This Week's View

by Deanna Lee Birkholm
March 31st, 2008

The Learning Curve

Fly fishing has many faces, and learning how to function successfully can be a very long task.

Not an unpleasant one, but indeed long. That in fact is part of what makes fly fishing such an interesting adventure. No matter how long you practice it, you will not ever know everything.

However, there are guides around who will lead you in the directions you need to go, if indeed you wish help. Some right here on FAOL. And of course there are loads of articles on fishing, and lots on fishing different places. Something can be learned from all.

Sometimes we find a person, perhaps a writer who seems to click with us. If that is the case with you, collect the writings and learn everything from them you can. If you find you are lacking in a particular area, such as reading the water, insect identification, rise forms, pick one which seems to trouble you the most and work on that for the season.

One of the areas which really can be tricky is presentation. By that I mean exactly how you present the fly to the fish. What does it take to get the fly to the fish in a way the fish will see the fly as a natural and take it? What does slack do? How does one mend, and what is it used for? Which is a slack-line cast? A reach cast? A puddle cast? Does it make a difference if you mend upstream or down? Can you hook a fish better upstream or downstream? Why? Do you know fish do not always face upstream? They face into the current. If there are back eddies the fish may be facing where you don't expect. Foam, debris on the water can help you see the various currents.

Here are some sight-fishing secrets by Landon Mayer, excerpt from the new book 1001 Fly Fishing Tips.

The more fish you see, the more you catch.

Look, then fish Before you start casting, look for targets, casting blind may spook wary fish.

Get high. Elevation helps you see into the water. If you can, climb a high bank, but keep a low profile while you scout the stream.

Double team Working with a partner is fun and effective. One person spots the fish from on high and calls out directions to the angler in the stream. Plan ahead how you will mark the fish - "two feet upstream of the big boulder." Switch after each fish.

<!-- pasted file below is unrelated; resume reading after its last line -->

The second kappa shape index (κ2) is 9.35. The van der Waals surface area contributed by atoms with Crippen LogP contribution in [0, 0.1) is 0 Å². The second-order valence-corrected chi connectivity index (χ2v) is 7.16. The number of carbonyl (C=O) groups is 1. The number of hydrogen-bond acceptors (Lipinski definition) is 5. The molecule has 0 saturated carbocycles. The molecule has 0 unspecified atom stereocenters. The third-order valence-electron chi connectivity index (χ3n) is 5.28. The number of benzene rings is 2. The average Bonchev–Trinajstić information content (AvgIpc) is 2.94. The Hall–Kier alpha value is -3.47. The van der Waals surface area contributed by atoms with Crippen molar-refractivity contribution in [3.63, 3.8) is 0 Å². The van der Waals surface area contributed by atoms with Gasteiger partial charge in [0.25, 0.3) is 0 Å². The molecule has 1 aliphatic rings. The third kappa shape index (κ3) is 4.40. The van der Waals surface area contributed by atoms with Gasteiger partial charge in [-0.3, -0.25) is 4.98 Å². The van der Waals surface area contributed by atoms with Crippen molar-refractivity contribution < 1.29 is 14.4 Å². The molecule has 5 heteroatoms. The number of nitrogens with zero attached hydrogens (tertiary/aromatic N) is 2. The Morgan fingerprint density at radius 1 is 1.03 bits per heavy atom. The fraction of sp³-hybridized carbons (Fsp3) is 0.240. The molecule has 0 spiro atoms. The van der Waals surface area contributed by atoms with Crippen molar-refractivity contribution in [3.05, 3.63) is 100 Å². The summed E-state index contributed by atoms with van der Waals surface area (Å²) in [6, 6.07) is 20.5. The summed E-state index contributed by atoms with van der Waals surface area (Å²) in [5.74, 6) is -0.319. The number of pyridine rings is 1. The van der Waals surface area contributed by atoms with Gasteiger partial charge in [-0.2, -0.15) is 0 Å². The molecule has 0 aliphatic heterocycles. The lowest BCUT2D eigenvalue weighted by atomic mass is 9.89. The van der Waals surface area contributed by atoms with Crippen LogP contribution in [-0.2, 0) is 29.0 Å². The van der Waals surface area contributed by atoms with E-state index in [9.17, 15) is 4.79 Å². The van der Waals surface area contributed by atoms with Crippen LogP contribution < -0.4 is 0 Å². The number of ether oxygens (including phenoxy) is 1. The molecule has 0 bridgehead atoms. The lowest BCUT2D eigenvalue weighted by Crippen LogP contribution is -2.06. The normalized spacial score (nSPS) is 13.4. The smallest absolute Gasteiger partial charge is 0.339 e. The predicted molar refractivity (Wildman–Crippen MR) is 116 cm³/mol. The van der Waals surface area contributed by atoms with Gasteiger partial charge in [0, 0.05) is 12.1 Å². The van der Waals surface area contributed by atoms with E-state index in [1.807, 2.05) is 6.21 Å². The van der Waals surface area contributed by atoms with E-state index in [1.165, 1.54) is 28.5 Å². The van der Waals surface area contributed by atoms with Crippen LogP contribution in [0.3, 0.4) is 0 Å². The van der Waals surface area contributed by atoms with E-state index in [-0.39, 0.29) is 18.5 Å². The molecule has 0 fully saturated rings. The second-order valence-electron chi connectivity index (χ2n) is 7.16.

Wear polarized glasses Good glasses matter and can mean the difference between success and failure. Polarized glasses remove glare from the water's surface and provide a better view of the river bottom. They come in different tints to help you see better under a wide range of conditions.

Fish at high noon. From 10 o'clock to 2 o'clock, the high overhead sun illuminates the streambottom, allowing you to easily see into the river.

Put the sun at your back so that you can see better, but be aware of your shadow.

Look for water windows. In broken, turbulent water, intermittent flat spots move downstream with the current. Look through these windows as they move downstream and scan the river bottom for fish.

Know what to look for. Trout take on the color of their surrounds. Instead of looking for an entire fish, look for signs that betray their presence – shadows on the stream bottom, a waving tale, flashes as the fish feeds on nymphs, or certain species – specific features such as a brook trout's white-tipped fins or a rainbow's red sides.

Look for feeding trout. They are the easiest to catch. Signs trout are feeding include rises, white mouths, flashes, and fish suspended in the water column. Trout hugging the bottom, fish not moving, or fish that are swimming away probably have lockjaw.

These are just a few to work on. The best thing you can do is to realize you have areas where you don't know much, yet. And then concentrate on improving your skills in that area. This can be just great fun. Enjoy! ~ The LadyFisher

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